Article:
Speaking on the Wisden Cricket Weekly Podcast, former England quick Stephen Harmison discussed the up-and-down start his cricket career had, including a first-class debut for Durham which must rank among the worst in history.
“[Cricket] wasn’t something I enjoyed first up,” he said. “My debut lasted a day and a half. We started on the Thursday morning, Leicestershire won the Championship that day. They bowled us out for about 80, got 500, and then bowled us out for 120. The game was over in a day and a half.”
The scorecard shows the thumping is perhaps even worse than Harmison is letting on. While their innings actually reached 126 and 139, it was an especially tough game for the wet-behind-the-ears seamer. Employed at fourth change after Vince Wells and Darren Maddy had laid the platform, he received the brunt of an assault from Ben Smith and West Indian overseas star Phil Simmons, who made 70 and 171 respectively and each scored at over a run a ball.
Harmison was taken out of the attack having bowled only nine overs, but still having conceded 77 runs. It wasn’t all bad; somehow, amongst the carnage, he managed to bowl a maiden.
The right-armer could easily have been lost to cricket at this point. He concedes it wasn’t something he loved, and more bad experiences were to come before the good times rolled round. It was a timely intervention from Durham coach Geoff Cook that helped him finally settle in.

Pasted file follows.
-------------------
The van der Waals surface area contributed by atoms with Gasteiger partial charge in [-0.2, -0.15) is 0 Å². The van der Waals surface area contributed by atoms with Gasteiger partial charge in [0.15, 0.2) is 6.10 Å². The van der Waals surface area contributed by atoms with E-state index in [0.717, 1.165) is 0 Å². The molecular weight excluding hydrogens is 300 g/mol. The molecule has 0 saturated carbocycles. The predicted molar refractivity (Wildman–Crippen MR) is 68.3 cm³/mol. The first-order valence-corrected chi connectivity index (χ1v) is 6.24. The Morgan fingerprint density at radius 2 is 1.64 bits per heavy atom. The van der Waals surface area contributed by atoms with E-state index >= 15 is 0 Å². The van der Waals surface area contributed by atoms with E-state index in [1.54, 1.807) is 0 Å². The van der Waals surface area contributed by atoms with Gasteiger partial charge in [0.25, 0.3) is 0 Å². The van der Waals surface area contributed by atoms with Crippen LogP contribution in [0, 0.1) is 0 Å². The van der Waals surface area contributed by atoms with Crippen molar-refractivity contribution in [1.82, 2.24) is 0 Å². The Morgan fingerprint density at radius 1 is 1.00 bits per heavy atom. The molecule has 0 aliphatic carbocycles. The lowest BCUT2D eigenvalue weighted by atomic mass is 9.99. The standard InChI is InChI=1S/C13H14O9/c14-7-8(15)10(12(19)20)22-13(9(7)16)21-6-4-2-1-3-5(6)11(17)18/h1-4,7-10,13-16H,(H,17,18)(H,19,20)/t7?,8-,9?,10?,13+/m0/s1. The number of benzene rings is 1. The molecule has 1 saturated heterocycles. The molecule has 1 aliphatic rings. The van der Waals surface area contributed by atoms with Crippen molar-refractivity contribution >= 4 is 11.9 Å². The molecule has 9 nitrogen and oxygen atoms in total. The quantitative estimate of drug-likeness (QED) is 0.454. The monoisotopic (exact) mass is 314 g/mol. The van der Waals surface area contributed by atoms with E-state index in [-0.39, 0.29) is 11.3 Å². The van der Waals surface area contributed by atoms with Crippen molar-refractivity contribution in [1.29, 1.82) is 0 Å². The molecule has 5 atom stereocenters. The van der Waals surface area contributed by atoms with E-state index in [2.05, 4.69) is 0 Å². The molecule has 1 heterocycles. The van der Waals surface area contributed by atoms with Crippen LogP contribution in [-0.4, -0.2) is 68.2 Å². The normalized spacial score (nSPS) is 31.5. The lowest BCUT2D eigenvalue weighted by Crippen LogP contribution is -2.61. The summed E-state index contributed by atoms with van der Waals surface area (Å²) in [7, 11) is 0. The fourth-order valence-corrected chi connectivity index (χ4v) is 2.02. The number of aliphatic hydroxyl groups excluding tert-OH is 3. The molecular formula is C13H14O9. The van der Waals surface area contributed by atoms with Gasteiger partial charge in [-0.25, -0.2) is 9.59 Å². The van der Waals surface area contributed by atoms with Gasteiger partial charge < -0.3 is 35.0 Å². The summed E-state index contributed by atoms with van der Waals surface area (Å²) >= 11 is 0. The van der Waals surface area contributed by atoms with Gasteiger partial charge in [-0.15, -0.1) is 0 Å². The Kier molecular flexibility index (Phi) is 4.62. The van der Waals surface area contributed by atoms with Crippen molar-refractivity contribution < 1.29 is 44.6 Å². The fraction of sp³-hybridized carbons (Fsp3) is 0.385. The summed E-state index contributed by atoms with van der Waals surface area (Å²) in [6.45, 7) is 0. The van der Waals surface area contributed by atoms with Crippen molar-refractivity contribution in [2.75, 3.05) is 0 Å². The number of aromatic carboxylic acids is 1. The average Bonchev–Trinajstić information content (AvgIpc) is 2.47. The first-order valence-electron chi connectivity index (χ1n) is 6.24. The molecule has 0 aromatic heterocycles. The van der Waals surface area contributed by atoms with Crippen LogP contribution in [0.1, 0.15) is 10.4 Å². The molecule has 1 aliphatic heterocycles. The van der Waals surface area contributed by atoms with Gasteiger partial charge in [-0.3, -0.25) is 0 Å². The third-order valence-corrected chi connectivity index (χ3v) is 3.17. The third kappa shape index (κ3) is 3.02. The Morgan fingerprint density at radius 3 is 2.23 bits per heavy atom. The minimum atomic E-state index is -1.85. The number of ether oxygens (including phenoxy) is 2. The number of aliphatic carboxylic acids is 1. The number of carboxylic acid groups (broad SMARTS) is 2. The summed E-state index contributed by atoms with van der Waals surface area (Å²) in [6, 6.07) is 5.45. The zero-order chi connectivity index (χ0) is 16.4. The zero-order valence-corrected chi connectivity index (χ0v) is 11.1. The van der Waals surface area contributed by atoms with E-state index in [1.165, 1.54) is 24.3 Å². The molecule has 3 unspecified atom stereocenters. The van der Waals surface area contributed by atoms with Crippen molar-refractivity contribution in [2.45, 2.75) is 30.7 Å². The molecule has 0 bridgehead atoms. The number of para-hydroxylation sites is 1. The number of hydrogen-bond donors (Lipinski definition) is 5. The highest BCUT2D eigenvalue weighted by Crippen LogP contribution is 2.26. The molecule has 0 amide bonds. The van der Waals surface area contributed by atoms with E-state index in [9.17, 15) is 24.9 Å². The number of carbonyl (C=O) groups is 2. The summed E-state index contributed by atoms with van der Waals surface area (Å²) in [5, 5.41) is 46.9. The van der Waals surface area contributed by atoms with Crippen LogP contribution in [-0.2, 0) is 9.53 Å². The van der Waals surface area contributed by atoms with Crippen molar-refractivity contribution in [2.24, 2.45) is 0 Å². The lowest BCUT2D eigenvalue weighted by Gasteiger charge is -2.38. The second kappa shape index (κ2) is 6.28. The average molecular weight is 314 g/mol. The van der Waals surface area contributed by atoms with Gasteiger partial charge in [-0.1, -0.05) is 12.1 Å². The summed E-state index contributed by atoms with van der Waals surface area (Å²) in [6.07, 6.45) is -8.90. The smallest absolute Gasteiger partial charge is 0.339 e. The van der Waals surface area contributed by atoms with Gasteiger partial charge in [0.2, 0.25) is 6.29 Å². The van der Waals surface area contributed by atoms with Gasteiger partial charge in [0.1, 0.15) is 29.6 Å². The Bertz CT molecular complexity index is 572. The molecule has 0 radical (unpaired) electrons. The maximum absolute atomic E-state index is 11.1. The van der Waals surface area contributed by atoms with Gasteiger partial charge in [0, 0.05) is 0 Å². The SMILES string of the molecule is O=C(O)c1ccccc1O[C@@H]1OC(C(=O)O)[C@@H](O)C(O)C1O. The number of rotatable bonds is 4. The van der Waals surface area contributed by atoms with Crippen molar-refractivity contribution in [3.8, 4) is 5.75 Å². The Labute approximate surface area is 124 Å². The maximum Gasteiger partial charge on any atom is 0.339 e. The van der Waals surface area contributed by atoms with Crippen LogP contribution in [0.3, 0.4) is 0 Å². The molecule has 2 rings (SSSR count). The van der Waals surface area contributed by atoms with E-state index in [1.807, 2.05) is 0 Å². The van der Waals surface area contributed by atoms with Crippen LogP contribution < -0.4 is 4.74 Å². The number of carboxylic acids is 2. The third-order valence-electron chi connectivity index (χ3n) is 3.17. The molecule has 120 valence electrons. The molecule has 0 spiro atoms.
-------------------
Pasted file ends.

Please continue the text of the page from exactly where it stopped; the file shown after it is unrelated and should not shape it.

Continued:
“Cricket for me was something I played during the summer for maybe 10 weeks,” he said. “I was always about football, missed the start of the cricket season, missed the end of the cricket season because of football, and I fell into cricket really.
“I went to Pakistan that winter with England under 19s, lasted about a fortnight, didn’t really realise what the world was, came back, wasn’t really that interested in cricket. I missed the whole of the 1997 season with a back injury and then fell back into around Christmas time when Geoff Cook came back to have another go at us to then get ready for the start of the 1998 season, and from there never looked back.”
England will be thankful that Harmison persisted. He went onto take 226 Test wickets, playing a key role in England’s unforgettable 2005 Ashes triumph, and reaching the No.1 spot in the ICC’s Test bowling rankings.